- Audio CD
- Publisher: Blackstone Audiobooks; Unabridged edition (Aug. 2013)
- Language: English
- ISBN-10: 1470891220
- ISBN-13: 978-1470891220
- Product Dimensions: 1.9 x 13.3 x 14.6 cm
- Average Customer Review: 4.1 out of 5 stars See all reviews (16 customer reviews)
- Amazon Bestsellers Rank: 1,391,974 in Books (See Top 100 in Books)
The Man with the Red Tattoo (James Bond Novels) Audio CD – Audiobook, Aug 2013
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More About the Author
The Man With The Red Tatoo is the latest of Raymond Benson's continuation of Fleming's James Bond series. Bond is back in Japan investigating mysterious deaths and elbowing his way into trouble. Like all of Benson's series, and indeed the recent Bond films, it tones down the high-octane sexism and snobbery of the original a little, in the name of making Bond contemporary; it is not just in terms of the actors playing him that Bond is no longer quite the man he once was.
Benson is a more thoughtful writer than Fleming, which leads, on the one hand, to some over-extended clumps of exposition in which he explains the right-wing politics of Japanese organized crime or the life-cycle of genetically-engineered mosquitos, but on the other hand to real conviction in his villains' motivations. Fleming created florid villains who were memorable because mythic; Benson's are credible because he makes us understand them--it's doubtful a Fleming villain would ever have quoted Mishima. Similarly, where the deaths of Fleming's heroines were a routine gesture, the fate of one of the "Bond Girls" here is genuinely upsetting. Where Benson most effectively follows Fleming's lead is in action sequences--Bond tied in the path of a bullet train and Bond dancing his way to safety in a burning lava-field. --Roz Kaveney --This text refers to an out of print or unavailable edition of this title.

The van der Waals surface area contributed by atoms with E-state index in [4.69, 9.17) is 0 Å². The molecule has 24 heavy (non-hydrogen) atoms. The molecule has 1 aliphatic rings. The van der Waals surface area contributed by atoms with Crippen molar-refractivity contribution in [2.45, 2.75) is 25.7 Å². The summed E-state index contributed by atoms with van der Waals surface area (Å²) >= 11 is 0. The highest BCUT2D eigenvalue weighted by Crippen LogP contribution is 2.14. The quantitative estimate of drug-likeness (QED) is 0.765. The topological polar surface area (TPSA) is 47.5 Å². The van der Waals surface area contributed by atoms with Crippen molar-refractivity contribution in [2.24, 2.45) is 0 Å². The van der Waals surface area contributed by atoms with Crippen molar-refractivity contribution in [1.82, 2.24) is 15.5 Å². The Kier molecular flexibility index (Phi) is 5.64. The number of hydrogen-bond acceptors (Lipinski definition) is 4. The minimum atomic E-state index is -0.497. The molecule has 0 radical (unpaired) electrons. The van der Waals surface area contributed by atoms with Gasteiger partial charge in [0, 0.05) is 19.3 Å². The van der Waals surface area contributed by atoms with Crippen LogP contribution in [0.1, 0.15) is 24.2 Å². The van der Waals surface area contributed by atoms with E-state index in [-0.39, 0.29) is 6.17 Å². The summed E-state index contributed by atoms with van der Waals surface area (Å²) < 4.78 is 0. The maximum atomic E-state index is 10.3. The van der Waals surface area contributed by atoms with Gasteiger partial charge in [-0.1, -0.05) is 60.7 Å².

Spectacular chases, gory killings and a spot of sado-masochism . . addicts of the genre will love it. (The Times)
Will have Bond fans cheering. (Publishers Weekly (Doubleshot))
Welcome back, Mr Bond. We've been waiting for you . . . Benson has gone back to Bondian basics in a fast-moving world of bedrooms, firm breasts, betting and bruises. (Independent on Sunday)
Terroism and biological weapons are at the hub at this new Bond novel...The Man with the Red Tattoo has everything yu would expect, such as high-tech gadgets, beautiful women and gripping action (Newbury Weekly News)
This is James Bond as tough and sexy as in his younger days, with Benson's stories reflecting the rejuvenated 007 of the Pierce Brosnan era. (Peterborough Evening Telegraph)
There are all the usual thrills and spills you would expect from a Bond adventure. ... Benson recreates the hustle and bustle of Tokyo superbly with just as much detail given to Japanese customs and traditions. (Nadeem Hanif. Doncaster Free Press) --This text refers to the Paperback edition.
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Top Customer Reviews
Firstly, the plots. I agree with an earlier review about Ray's inability to blend fact with the story line. It does read like a "wait, let me unfold the tourist brochure and tell you this...", then a refolding of the brochure to commence with the tale. The plot in general, as with the previous novels, are written as if they're movie scenes lashed together. Each one has a slap-stick chase scene which I find abhorent to the Bond character. In another novel, Bond's inexplicably shooting a villain in the face in an elevator and then running from the police through TV sets is painful. This one has a chase through a Kubuki playhouse simply to add some description of Kubuki. Bond finally finds a key character (the prosititute) in the latter third of the story, in Sapporo, and takes her with him on a dangerous investigation of the villain's HQ. Why didn't Tanaka pick her up and allow Bond to operate on his own? If she was so important to the case, she should have been in Tanaka's custody within an hour.Read more ›